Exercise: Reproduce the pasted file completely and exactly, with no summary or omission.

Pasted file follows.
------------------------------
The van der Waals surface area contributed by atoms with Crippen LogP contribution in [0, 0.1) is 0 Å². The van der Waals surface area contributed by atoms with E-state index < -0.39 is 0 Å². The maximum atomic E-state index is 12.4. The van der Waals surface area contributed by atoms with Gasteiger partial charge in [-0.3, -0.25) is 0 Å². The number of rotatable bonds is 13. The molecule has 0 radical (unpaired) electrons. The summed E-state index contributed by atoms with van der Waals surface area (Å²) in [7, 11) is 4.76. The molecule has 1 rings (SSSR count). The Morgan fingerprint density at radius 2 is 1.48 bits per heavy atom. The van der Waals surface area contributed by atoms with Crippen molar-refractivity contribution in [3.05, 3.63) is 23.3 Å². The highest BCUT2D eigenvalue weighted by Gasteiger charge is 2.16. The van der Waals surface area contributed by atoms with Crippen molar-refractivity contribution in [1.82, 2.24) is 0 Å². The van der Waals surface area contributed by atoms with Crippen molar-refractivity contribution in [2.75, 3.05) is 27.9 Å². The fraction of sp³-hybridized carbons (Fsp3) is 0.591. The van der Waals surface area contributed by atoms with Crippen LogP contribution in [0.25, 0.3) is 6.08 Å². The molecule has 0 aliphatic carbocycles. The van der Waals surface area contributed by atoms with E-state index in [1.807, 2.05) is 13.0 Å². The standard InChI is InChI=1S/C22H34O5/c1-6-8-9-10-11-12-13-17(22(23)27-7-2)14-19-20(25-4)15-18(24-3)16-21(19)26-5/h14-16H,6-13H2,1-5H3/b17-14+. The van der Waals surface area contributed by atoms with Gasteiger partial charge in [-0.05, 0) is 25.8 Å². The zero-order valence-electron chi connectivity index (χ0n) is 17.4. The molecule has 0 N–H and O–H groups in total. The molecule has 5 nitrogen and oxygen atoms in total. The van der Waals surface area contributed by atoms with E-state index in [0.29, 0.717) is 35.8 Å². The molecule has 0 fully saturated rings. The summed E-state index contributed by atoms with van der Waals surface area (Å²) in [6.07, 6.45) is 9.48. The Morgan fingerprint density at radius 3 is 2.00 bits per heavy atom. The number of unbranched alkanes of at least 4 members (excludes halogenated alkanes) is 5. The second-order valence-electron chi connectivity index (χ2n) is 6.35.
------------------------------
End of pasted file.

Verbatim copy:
The van der Waals surface area contributed by atoms with Crippen LogP contribution in [0, 0.1) is 0 Å². The van der Waals surface area contributed by atoms with E-state index < -0.39 is 0 Å². The maximum atomic E-state index is 12.4. The van der Waals surface area contributed by atoms with Gasteiger partial charge in [-0.3, -0.25) is 0 Å². The number of rotatable bonds is 13. The molecule has 0 radical (unpaired) electrons. The summed E-state index contributed by atoms with van der Waals surface area (Å²) in [7, 11) is 4.76. The molecule has 1 rings (SSSR count). The Morgan fingerprint density at radius 2 is 1.48 bits per heavy atom. The van der Waals surface area contributed by atoms with Crippen molar-refractivity contribution in [3.05, 3.63) is 23.3 Å². The highest BCUT2D eigenvalue weighted by Gasteiger charge is 2.16. The van der Waals surface area contributed by atoms with Crippen molar-refractivity contribution in [1.82, 2.24) is 0 Å². The van der Waals surface area contributed by atoms with Crippen molar-refractivity contribution in [2.75, 3.05) is 27.9 Å². The fraction of sp³-hybridized carbons (Fsp3) is 0.591. The van der Waals surface area contributed by atoms with Crippen LogP contribution in [0.25, 0.3) is 6.08 Å². The molecule has 0 aliphatic carbocycles. The van der Waals surface area contributed by atoms with E-state index in [1.807, 2.05) is 13.0 Å². The standard InChI is InChI=1S/C22H34O5/c1-6-8-9-10-11-12-13-17(22(23)27-7-2)14-19-20(25-4)15-18(24-3)16-21(19)26-5/h14-16H,6-13H2,1-5H3/b17-14+. The van der Waals surface area contributed by atoms with Gasteiger partial charge in [-0.05, 0) is 25.8 Å². The zero-order valence-electron chi connectivity index (χ0n) is 17.4. The molecule has 0 N–H and O–H groups in total. The molecule has 5 nitrogen and oxygen atoms in total. The van der Waals surface area contributed by atoms with E-state index in [0.29, 0.717) is 35.8 Å². The molecule has 0 fully saturated rings. The summed E-state index contributed by atoms with van der Waals surface area (Å²) in [6.07, 6.45) is 9.48. The Morgan fingerprint density at radius 3 is 2.00 bits per heavy atom. The number of unbranched alkanes of at least 4 members (excludes halogenated alkanes) is 5. The second-order valence-electron chi connectivity index (χ2n) is 6.35.